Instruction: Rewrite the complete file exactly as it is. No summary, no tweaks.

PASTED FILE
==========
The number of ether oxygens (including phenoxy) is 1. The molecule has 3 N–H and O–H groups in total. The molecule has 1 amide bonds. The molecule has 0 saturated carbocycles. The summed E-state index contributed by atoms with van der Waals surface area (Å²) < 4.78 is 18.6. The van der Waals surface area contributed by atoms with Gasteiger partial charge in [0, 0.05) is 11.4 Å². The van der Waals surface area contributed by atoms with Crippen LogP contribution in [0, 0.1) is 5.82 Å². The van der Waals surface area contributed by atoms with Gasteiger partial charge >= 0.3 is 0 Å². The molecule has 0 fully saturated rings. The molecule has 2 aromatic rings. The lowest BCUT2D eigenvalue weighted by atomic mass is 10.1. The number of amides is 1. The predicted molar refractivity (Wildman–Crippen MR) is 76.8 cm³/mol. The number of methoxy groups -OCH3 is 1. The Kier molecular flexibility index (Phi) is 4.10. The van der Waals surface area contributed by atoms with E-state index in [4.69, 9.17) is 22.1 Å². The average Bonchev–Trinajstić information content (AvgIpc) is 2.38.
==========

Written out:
The number of ether oxygens (including phenoxy) is 1. The molecule has 3 N–H and O–H groups in total. The molecule has 1 amide bonds. The molecule has 0 saturated carbocycles. The summed E-state index contributed by atoms with van der Waals surface area (Å²) < 4.78 is 18.6. The van der Waals surface area contributed by atoms with Gasteiger partial charge in [0, 0.05) is 11.4 Å². The van der Waals surface area contributed by atoms with Crippen LogP contribution in [0, 0.1) is 5.82 Å². The van der Waals surface area contributed by atoms with Gasteiger partial charge >= 0.3 is 0 Å². The molecule has 0 fully saturated rings. The molecule has 2 aromatic rings. The lowest BCUT2D eigenvalue weighted by atomic mass is 10.1. The number of amides is 1. The predicted molar refractivity (Wildman–Crippen MR) is 76.8 cm³/mol. The number of methoxy groups -OCH3 is 1. The Kier molecular flexibility index (Phi) is 4.10. The van der Waals surface area contributed by atoms with E-state index in [4.69, 9.17) is 22.1 Å². The average Bonchev–Trinajstić information content (AvgIpc) is 2.38.